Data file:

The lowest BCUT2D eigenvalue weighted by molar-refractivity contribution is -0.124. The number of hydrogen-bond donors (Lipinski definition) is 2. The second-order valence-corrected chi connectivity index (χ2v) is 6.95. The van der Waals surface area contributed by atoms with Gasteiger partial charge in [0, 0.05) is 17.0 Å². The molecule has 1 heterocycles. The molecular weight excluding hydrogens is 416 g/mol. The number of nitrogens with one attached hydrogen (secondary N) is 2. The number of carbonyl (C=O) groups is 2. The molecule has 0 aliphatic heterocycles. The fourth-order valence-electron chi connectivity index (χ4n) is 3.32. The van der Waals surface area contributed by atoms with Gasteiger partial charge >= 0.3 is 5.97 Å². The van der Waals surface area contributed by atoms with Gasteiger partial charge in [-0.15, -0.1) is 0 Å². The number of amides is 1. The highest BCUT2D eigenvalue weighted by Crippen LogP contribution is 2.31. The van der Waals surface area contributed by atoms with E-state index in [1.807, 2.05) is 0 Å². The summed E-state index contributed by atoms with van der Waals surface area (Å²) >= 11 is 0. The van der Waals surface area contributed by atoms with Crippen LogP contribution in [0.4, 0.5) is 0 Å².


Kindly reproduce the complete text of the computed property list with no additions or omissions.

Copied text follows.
The lowest BCUT2D eigenvalue weighted by molar-refractivity contribution is -0.124. The number of hydrogen-bond donors (Lipinski definition) is 2. The second-order valence-corrected chi connectivity index (χ2v) is 6.95. The van der Waals surface area contributed by atoms with Gasteiger partial charge in [0, 0.05) is 17.0 Å². The molecule has 1 heterocycles. The molecular weight excluding hydrogens is 416 g/mol. The number of nitrogens with one attached hydrogen (secondary N) is 2. The number of carbonyl (C=O) groups is 2. The molecule has 0 aliphatic heterocycles. The fourth-order valence-electron chi connectivity index (χ4n) is 3.32. The van der Waals surface area contributed by atoms with Gasteiger partial charge >= 0.3 is 5.97 Å². The van der Waals surface area contributed by atoms with Gasteiger partial charge in [-0.15, -0.1) is 0 Å². The number of amides is 1. The highest BCUT2D eigenvalue weighted by Crippen LogP contribution is 2.31. The van der Waals surface area contributed by atoms with E-state index in [1.807, 2.05) is 0 Å². The summed E-state index contributed by atoms with van der Waals surface area (Å²) >= 11 is 0. The van der Waals surface area contributed by atoms with Crippen LogP contribution in [0.4, 0.5) is 0 Å².